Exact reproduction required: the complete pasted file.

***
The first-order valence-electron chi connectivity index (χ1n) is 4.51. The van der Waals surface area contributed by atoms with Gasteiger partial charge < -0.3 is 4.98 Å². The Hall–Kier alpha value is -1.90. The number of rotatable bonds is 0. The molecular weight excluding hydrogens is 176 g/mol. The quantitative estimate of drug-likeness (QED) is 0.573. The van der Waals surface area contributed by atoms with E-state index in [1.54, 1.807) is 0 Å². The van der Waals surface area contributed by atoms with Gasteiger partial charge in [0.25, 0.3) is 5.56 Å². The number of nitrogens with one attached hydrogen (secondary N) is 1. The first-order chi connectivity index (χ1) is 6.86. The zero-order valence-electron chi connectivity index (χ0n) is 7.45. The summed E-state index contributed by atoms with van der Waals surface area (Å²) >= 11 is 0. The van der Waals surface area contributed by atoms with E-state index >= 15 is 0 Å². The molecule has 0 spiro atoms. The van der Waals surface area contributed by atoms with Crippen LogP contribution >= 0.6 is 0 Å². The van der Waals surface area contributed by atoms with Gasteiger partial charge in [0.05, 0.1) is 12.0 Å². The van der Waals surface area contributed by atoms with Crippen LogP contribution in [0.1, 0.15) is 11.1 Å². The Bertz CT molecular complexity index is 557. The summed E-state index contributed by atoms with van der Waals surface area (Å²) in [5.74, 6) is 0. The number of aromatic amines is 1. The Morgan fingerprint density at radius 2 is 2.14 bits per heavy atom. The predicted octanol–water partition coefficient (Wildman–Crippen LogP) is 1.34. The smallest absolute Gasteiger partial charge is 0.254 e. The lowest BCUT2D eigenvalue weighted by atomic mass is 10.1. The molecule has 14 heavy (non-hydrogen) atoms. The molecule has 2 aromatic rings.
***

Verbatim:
The first-order valence-electron chi connectivity index (χ1n) is 4.51. The van der Waals surface area contributed by atoms with Gasteiger partial charge < -0.3 is 4.98 Å². The Hall–Kier alpha value is -1.90. The number of rotatable bonds is 0. The molecular weight excluding hydrogens is 176 g/mol. The quantitative estimate of drug-likeness (QED) is 0.573. The van der Waals surface area contributed by atoms with E-state index in [1.54, 1.807) is 0 Å². The van der Waals surface area contributed by atoms with Gasteiger partial charge in [0.25, 0.3) is 5.56 Å². The number of nitrogens with one attached hydrogen (secondary N) is 1. The first-order chi connectivity index (χ1) is 6.86. The zero-order valence-electron chi connectivity index (χ0n) is 7.45. The summed E-state index contributed by atoms with van der Waals surface area (Å²) >= 11 is 0. The van der Waals surface area contributed by atoms with E-state index >= 15 is 0 Å². The molecule has 0 spiro atoms. The van der Waals surface area contributed by atoms with Crippen LogP contribution >= 0.6 is 0 Å². The van der Waals surface area contributed by atoms with Gasteiger partial charge in [0.05, 0.1) is 12.0 Å². The van der Waals surface area contributed by atoms with Crippen LogP contribution in [0.1, 0.15) is 11.1 Å². The Bertz CT molecular complexity index is 557. The summed E-state index contributed by atoms with van der Waals surface area (Å²) in [5.74, 6) is 0. The number of aromatic amines is 1. The Morgan fingerprint density at radius 2 is 2.14 bits per heavy atom. The predicted octanol–water partition coefficient (Wildman–Crippen LogP) is 1.34. The smallest absolute Gasteiger partial charge is 0.254 e. The lowest BCUT2D eigenvalue weighted by atomic mass is 10.1. The molecule has 14 heavy (non-hydrogen) atoms. The molecule has 2 aromatic rings.